BUFFALO, N.Y. — Western New Yorkers know just how much Buffalo's waterfront has to offer and now community leaders have found the perfect way to showcase it.
"A lot of us have wanted to do this since the early 2000s and we finally got a chance to put it together," said Mike Vogel, the host port organizer of the Tall Ships Festival at Canalside.
He told 2 on Your Side, "We're anticipating 125,000 people over the next three days passed this day and a local economic impact of six to eight million dollars."
A few years ago, an event of this scale maybe didn't seem feasible but as Buffalo changes so do the possibilities.
Buffalo Mayor Byron Brown said, "It will again reinforce that the City of Buffalo is able to host world-class events and that people want to come and enjoy events in the City of Buffalo."
The CEO and president of Visit Buffalo Niagara, Patrick Kaler, said the event will have a spillover effect onto the rest of the city.
"There are people that will come specifically for the Tall Ships. They'll stay overnight so they will go to the restaurants, go to some of our nightlife, do some other activities while they're here," said Kaler. "I think that's what's really a good draw for this type of event is that it does have lots of legs for our tourism industry."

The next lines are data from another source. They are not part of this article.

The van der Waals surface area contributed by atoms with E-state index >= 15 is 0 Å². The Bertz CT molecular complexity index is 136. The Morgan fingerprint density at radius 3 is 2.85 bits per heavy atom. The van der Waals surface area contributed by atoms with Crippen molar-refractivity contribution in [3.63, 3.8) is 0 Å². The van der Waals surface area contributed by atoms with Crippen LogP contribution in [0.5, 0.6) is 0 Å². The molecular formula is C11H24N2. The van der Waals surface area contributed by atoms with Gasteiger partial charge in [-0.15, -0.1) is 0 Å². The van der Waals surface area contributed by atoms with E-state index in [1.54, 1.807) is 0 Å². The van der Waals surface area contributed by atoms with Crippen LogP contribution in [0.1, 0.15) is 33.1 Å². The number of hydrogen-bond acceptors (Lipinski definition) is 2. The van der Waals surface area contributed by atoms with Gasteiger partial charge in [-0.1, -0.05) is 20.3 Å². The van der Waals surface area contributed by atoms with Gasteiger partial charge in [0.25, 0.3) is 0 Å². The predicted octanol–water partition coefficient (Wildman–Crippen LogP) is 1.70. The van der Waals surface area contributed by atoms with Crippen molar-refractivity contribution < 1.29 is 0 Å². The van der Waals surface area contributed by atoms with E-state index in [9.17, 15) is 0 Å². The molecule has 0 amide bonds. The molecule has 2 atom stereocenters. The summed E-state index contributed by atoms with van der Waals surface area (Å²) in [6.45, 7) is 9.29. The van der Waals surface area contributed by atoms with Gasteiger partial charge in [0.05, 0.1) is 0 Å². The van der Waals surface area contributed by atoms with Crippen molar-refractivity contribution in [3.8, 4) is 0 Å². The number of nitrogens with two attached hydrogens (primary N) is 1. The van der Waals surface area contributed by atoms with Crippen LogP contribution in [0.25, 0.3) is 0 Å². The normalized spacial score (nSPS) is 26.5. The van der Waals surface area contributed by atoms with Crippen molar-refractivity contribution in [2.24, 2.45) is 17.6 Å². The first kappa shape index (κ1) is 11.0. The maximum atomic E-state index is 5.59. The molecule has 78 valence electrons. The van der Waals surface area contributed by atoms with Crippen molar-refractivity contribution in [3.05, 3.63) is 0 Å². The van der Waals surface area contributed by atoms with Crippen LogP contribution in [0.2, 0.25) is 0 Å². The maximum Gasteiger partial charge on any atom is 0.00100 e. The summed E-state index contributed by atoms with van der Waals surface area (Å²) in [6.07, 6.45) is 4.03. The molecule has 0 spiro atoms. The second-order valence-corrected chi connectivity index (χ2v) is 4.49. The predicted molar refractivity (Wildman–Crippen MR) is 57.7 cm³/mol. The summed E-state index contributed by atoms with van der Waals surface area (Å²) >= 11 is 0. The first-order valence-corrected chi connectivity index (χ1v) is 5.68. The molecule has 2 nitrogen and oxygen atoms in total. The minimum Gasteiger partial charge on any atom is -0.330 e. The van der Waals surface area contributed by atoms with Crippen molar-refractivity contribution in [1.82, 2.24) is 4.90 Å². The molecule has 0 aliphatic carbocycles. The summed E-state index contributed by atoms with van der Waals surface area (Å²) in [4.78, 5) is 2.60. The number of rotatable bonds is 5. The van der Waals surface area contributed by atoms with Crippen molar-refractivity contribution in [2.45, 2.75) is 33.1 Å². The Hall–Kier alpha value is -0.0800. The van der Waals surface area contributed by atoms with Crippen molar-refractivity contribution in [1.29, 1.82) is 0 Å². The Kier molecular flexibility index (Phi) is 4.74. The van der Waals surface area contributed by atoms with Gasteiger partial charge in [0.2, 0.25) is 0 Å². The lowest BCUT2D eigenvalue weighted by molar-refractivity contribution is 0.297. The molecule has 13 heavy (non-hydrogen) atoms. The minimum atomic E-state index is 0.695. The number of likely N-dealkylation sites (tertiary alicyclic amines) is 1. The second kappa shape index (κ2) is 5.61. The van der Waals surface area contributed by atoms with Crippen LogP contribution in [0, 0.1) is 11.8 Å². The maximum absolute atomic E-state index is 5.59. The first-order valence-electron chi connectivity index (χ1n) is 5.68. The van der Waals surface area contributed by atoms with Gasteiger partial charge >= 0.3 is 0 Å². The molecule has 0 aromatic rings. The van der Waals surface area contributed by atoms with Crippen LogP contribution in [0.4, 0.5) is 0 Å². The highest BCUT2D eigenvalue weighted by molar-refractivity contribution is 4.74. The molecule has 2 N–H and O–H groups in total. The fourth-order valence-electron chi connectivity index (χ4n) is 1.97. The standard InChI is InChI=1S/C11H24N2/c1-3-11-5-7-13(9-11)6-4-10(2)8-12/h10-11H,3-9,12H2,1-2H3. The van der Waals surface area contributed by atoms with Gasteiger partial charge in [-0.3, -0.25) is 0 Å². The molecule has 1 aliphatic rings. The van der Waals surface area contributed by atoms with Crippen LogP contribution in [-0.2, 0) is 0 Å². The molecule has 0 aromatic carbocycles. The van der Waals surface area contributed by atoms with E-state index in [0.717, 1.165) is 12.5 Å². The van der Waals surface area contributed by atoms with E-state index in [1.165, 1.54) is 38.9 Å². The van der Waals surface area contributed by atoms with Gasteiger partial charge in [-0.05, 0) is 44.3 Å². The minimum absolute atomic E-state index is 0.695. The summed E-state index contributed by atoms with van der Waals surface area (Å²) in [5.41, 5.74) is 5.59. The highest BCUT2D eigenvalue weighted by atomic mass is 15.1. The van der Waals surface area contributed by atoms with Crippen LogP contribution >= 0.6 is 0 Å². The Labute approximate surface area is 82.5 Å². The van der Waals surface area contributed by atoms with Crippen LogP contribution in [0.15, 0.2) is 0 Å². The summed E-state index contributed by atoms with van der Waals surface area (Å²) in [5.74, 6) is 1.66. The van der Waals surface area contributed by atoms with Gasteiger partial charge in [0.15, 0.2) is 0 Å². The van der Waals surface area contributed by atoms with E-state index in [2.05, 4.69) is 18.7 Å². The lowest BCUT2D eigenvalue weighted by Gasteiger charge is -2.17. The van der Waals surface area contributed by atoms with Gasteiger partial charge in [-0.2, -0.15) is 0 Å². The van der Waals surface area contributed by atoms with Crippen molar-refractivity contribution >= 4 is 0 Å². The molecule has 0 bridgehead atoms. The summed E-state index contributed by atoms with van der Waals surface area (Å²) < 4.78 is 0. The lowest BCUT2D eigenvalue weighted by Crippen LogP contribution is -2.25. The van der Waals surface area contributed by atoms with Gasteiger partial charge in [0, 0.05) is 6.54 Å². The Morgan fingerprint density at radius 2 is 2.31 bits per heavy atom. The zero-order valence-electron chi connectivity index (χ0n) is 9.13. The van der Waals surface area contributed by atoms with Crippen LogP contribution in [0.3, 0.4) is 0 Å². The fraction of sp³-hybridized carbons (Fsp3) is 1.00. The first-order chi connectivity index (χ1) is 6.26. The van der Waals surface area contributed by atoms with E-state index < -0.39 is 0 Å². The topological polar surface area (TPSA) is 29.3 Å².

Coordinators said this type of event typically draws visitors from a four-hour driving radius. Even some of the volunteers travel several hours to be a part of the experience.
Vogel believes the tall ships connect Western New York to its history in a way that many other events can't match.
He explained, "They evoke something in us in terms of our adventurous spirit. These are the vessels that took us out on exploration and brought us home. I think that speaks to the heart and soul of people who come down to see them."
The hope is to bring this festival back every three years and put Buffalo on the map as a destination for maritime activities.
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